Stories that Shaped my Faith
A Flawed Atonement
by Dominique Gilliard | June 6, 2016
Seven Pounds, which was released in 2008, is one of the most underrated films of its decade, and it’s undoubtedly my favorite Will Smith movie.
This film’s title derives from Shakespeare’s The Merchant of Venice in which Shylock the moneylender agrees to make a loan on the condition that if it is not repaid, his debtor will repay him with a pound of flesh. In this film, Tim Thomas (Will Smith) offers his own “pound of flesh” as a sacrifice to atone for seven deaths he caused.
One night Tim is driving his fiancée home after a romantic date—where he just proposed—when his phone chimes, alerting him that he has a new message. He picks up his phone and begins to reply. As he tries to split his attention—between the road, his fiancée, and his phone—he swerves across the center line into oncoming traffic and causes a multi-car crash. Six strangers and his fiancée are killed.
In seven days, God created the world. And in seven seconds, I shattered mine.
Seeking atonement, Tim literally dedicates his life as a living sacrifice. Two years after the crash, he quits his job as an aeronautical engineer and donates part of his lung to his brother Ben, who is an IRS field agent. As he recovers at Ben’s house, Tim steals his brother’s IRS identification, which he uses to identify other potential recipients for his expiating gifts. Posing as an IRS agent, Tim is able to perform background checks on potential recipients. He then tracks them down and “interviews” them to assess whether they are worthy of his sacrificial offering. He requires each potential recipient to prove their virtue before they can receive his grace.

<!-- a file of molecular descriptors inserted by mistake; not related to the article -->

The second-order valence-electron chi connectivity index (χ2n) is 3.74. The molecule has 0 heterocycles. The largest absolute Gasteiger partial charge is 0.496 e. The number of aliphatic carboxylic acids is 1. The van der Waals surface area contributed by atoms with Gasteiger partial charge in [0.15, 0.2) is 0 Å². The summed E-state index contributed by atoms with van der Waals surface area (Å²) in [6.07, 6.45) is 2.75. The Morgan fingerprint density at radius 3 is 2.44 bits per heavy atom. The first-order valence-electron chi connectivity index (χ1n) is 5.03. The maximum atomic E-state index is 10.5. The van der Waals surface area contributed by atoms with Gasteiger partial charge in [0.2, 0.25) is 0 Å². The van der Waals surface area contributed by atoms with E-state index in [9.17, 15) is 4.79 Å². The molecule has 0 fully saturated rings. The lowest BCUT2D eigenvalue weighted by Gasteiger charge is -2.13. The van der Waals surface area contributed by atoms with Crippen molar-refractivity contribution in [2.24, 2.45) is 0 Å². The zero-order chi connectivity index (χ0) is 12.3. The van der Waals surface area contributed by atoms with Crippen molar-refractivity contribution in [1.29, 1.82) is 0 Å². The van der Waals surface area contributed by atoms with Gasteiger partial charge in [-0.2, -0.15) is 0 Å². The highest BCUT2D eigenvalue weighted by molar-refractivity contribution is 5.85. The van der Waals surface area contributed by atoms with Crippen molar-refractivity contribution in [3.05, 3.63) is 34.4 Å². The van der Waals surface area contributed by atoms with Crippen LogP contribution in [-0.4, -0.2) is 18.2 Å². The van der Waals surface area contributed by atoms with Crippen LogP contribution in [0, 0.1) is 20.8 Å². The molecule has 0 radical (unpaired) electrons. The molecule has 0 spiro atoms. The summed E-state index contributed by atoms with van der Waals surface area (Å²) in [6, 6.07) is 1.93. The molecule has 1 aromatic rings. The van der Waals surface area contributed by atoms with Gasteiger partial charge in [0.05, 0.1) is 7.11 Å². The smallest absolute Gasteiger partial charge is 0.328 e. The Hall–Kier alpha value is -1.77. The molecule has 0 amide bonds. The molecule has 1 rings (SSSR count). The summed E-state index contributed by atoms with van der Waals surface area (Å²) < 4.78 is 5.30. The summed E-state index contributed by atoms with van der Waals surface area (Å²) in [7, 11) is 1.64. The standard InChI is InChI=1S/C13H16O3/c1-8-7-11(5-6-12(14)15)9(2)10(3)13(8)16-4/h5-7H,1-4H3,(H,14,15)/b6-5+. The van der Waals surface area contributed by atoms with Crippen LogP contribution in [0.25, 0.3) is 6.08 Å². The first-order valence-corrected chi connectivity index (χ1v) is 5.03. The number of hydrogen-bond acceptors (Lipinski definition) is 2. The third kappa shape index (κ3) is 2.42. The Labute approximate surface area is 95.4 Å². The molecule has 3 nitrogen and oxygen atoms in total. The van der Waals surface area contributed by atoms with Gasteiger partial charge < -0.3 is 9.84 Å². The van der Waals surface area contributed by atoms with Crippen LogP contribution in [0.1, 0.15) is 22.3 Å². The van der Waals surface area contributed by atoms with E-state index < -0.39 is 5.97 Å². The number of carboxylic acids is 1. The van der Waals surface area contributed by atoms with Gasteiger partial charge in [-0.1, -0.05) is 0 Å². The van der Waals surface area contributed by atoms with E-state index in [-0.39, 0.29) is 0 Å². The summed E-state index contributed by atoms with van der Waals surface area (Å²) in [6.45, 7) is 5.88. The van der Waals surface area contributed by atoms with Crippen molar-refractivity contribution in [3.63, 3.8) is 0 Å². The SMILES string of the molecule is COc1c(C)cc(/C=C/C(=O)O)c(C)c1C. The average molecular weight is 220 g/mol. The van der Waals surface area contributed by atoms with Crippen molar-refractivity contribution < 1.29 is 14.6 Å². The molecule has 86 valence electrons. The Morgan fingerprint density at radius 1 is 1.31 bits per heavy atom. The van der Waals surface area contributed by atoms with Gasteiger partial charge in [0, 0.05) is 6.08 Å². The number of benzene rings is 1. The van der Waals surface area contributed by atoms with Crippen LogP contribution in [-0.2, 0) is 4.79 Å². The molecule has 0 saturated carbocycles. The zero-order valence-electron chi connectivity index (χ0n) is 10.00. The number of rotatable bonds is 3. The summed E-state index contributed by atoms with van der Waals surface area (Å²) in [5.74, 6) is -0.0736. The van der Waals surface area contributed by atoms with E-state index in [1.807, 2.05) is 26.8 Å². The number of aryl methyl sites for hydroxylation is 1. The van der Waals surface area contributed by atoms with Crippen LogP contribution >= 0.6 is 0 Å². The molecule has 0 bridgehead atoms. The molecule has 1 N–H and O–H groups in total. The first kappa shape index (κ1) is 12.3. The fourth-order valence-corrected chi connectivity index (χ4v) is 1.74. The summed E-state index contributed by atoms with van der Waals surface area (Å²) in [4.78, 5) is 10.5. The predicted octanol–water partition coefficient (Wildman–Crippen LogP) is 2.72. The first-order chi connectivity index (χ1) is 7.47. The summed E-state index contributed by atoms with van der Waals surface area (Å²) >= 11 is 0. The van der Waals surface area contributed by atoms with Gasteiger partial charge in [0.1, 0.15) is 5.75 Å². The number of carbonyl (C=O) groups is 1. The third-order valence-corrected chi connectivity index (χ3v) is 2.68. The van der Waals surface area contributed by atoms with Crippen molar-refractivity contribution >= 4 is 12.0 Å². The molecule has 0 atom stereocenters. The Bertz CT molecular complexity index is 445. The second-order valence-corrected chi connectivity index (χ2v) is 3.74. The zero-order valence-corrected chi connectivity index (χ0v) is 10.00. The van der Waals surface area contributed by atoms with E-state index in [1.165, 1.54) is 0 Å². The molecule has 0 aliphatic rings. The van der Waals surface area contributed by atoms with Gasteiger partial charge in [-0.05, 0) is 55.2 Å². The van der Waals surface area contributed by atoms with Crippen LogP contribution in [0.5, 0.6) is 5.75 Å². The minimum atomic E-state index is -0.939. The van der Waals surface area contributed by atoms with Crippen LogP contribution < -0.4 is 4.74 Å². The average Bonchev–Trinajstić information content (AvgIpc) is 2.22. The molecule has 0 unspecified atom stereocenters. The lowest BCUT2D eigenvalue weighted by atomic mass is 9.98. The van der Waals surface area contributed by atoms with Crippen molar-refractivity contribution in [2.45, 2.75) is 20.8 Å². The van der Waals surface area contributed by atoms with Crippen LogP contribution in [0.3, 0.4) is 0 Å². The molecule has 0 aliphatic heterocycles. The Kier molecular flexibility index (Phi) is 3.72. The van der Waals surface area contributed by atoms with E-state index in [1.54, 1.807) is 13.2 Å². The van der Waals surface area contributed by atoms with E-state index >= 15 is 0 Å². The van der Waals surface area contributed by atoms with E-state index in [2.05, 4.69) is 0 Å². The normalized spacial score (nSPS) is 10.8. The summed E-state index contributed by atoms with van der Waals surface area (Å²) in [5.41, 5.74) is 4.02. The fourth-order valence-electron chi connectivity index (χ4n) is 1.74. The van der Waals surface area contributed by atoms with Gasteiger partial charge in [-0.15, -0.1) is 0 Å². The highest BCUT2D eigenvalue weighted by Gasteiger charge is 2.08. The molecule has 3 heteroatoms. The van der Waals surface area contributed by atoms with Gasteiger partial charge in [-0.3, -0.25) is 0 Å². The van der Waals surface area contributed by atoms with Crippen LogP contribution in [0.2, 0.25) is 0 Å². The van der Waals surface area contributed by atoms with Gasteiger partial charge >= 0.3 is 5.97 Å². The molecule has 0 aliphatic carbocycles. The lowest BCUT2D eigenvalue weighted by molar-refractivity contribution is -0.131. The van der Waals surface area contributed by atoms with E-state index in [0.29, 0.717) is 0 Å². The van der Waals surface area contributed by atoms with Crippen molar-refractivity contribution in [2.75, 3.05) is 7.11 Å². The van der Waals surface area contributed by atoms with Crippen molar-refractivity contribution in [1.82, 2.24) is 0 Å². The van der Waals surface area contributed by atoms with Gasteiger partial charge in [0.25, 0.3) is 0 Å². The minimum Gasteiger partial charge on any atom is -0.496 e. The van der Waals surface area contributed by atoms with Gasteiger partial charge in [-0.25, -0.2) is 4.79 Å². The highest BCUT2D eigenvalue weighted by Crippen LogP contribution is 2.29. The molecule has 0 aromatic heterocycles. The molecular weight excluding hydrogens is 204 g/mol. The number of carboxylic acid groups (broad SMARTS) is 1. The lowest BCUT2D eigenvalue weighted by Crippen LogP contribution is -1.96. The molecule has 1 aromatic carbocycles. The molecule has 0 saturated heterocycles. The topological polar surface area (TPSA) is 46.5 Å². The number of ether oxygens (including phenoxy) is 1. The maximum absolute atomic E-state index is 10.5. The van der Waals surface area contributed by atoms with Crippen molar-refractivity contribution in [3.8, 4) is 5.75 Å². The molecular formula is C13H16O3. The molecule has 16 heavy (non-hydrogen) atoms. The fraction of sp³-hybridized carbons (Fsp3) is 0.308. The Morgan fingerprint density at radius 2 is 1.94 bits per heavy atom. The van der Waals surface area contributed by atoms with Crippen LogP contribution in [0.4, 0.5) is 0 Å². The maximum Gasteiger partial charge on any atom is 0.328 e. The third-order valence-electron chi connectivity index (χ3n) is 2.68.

Tim ultimately identifies six individuals (his brother is the seventh) whom he deems worthy and provides them each with a gift that either extends or dramatically enhances their life. He offers his seven gifts of life, before God and to the recipients—in an effort to atone for his error. Each gift is something that the recipients could never provide for themselves, and he offers them with no strings attached.
His mission costs him his life, but through his death, his heart, eyes, and other vital organs are given to individuals who would have otherwise died, or at least would have gone through life without experiencing it fully.
In this way, Seven Pounds becomes an artistic, Eucharistic articulation. Tim’s broken body becomes a life-giving source for those who partake in it. Tim, who gives his life in selflessness, lives on through those who receive his body. The grace bestowed upon Tim’s recipients marks and seals their lives; and on receiving their gift of sacrificial love, each person is emboldened to live life anew, and to do so abundantly. Each recipient is therefore empowered by the gift, renewed to thrive in the world in new ways, both in their vocation and as people of peace in the world, ambassadors of love and reconciliation.
“In seven days, God created the world. And in seven seconds, I shattered mine,” Tim says. Seven Pounds is imperfect theologically, but it is a thought-provoking movie, especially for Christians. What if the church was known for devoting our lives to others as Tim does (without the judgment)? What if we saw ourselves as connected to others in ways that inclined us to sacrificially give of ourselves—even carnally—for their betterment? How would this change the world, our discipleship, and our understanding of Christian ethics? How would this reflect Christ in our world? How would this embody the sacraments we partake in?